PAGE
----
Doctors, an odd bunch. And I know of what I speak, I used to be one. Oh sure, we’re great at detecting the salient and subtle signs and symptoms in other people, but when it comes to ourselves, well, blinder eyes have never been turned. I finally sat face to face with my new physician, a jovial man who seemed to respond well to my profound sense of entitlement and demanding diva nature. Of course we haven’t gotten down to any real nitty gritty yet, so we’ll have to see how much he likes me when we meet face to exposed body part du jour.
Anyway, what led me to his office was a constellation of complaints suggesting some exotic malady. Like any reputable MD, I had been ignoring the signs for far too long: silvering of the hair coupled with sagging of the derrière; skin resembling vast swaths of parched desert; hands and feet reminiscent of wizened vulture claws; intolerance of blaring music in clothing stores; a nagging and persistent distaste for all trousers of the “skinny” variety; intense cravings for a NASA endorsed mattress that promises relief from insomnia and lower back pain; phrases like “back in my day” falling from my mouth without warning.
The good doctor sent me off for a battery of blood tests and therein was the dreaded diagnosis we had both suspected. His lovely office manager called me with the results. Yes, I have OBS—Old Bag Syndrome (low estrogen levels being the hallmark). I suppose looking through the retrospectoscope, it all adds up. But there’s something quite special about receiving official word that you are on the backside of things.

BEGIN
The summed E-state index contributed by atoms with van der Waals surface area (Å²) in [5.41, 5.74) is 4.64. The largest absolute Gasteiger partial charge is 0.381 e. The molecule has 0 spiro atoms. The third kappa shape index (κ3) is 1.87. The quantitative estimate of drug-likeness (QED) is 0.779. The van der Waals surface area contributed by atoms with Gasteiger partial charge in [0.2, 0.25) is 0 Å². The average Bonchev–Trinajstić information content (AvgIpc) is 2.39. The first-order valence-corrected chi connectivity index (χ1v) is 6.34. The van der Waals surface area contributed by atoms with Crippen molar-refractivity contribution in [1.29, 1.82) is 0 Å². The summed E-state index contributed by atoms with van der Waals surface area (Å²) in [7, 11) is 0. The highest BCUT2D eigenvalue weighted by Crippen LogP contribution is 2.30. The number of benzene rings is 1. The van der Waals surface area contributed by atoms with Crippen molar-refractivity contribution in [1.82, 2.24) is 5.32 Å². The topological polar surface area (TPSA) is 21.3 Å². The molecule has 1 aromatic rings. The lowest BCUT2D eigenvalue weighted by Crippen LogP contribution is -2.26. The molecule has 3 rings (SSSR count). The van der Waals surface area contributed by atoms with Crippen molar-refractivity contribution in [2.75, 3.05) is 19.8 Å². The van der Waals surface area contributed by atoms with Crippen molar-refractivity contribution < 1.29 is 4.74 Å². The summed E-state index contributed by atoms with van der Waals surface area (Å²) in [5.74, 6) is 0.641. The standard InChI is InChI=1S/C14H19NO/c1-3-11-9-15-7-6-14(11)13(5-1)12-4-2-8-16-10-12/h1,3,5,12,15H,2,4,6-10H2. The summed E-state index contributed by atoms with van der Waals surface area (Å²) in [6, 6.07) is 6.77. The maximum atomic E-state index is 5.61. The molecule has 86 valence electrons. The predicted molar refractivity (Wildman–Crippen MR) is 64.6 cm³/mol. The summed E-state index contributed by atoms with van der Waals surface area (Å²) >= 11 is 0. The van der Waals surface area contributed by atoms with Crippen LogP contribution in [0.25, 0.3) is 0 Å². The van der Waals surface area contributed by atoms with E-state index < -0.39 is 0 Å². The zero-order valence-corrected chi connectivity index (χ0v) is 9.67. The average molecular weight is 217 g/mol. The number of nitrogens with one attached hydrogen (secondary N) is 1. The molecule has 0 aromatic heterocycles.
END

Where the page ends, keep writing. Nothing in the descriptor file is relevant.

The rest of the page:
Naturally, I’m far too young to be this old. I took it all in stride I’d say, choosing to reframe it as a tribute to my love of efficiency. Of course there are more tests to be done to flesh out the treatment plan. At the rate the Canadian health care system moves I’ll be residing at the Sunshine Home for Seniors before any final decisions are made. One possibility will be hormone replacement therapy. And I’ve given that some serious thought. Most ladies are satisfied with the estrogen option, but as you know I like to live on the edge.
In keeping with my taste for adventure, I’m thinking about going for the testosterone patch. A middle-aged man I know says it’s all the rage. I imagine it’ll be the reverse of a Tampax ad. Instead of being able to swim and bike wearing a white bikini, dancing about celebrating the bliss of womanhood, I’ll have bulging biceps and abs/arse of steel, expel copious amounts of gas at will, and smash through villages, pillaging, marauding, and declaring war on anyone who gets in my way.
I’m also expecting to suddenly know how to whip up a creamy parmesan and asparagus risotto and bake a sticky tarte tatin—the sure sign of testosterone in my house. No doubt the monsieur is secretly thanking the universe for the end of PMS. No doubt I’m secretly laughing at his ignorance of what will replace it (sadly, OBS can cause an inability to tolerate even the smallest amount of bullshit, no need to bother him with all these pesky details).
In the meantime, I’m not one to sit idly by wallowing in self pity. I’m going to tackle this thing head on. I’m looking into starting a foundation for those of us living with OBS. I’ll be organizing a series of events to raise awareness. First up will be the knit-a-thon, followed by hot flash mobs at local malls and The Nap for the Cure. Then on to the global campaign. All I need is one A-list celebrity to wear the trademark grey ribbon to the Oscars and there’ll be no stopping it. Helen Mirren, call me.